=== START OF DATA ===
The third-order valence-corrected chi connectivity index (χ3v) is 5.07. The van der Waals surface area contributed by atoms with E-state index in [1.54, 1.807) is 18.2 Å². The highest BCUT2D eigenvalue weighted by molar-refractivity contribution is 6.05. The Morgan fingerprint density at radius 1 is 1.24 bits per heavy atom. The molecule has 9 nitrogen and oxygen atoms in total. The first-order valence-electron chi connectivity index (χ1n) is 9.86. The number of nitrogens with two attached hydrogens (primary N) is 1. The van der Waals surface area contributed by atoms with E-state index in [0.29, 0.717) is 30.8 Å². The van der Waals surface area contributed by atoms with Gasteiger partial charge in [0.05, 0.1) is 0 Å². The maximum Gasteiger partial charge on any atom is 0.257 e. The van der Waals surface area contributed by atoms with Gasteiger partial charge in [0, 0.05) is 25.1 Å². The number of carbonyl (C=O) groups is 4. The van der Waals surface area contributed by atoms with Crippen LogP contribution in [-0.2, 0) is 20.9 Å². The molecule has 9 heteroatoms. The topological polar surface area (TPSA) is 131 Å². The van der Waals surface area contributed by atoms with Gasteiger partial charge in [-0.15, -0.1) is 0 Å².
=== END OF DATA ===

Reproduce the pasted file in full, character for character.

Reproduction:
The third-order valence-corrected chi connectivity index (χ3v) is 5.07. The van der Waals surface area contributed by atoms with E-state index in [1.54, 1.807) is 18.2 Å². The highest BCUT2D eigenvalue weighted by molar-refractivity contribution is 6.05. The Morgan fingerprint density at radius 1 is 1.24 bits per heavy atom. The molecule has 9 nitrogen and oxygen atoms in total. The first-order valence-electron chi connectivity index (χ1n) is 9.86. The number of nitrogens with two attached hydrogens (primary N) is 1. The van der Waals surface area contributed by atoms with E-state index in [0.29, 0.717) is 30.8 Å². The van der Waals surface area contributed by atoms with Gasteiger partial charge in [0.05, 0.1) is 0 Å². The maximum Gasteiger partial charge on any atom is 0.257 e. The van der Waals surface area contributed by atoms with Gasteiger partial charge in [0, 0.05) is 25.1 Å². The number of carbonyl (C=O) groups is 4. The van der Waals surface area contributed by atoms with Crippen LogP contribution in [-0.2, 0) is 20.9 Å². The molecule has 9 heteroatoms. The topological polar surface area (TPSA) is 131 Å². The van der Waals surface area contributed by atoms with Gasteiger partial charge in [-0.15, -0.1) is 0 Å².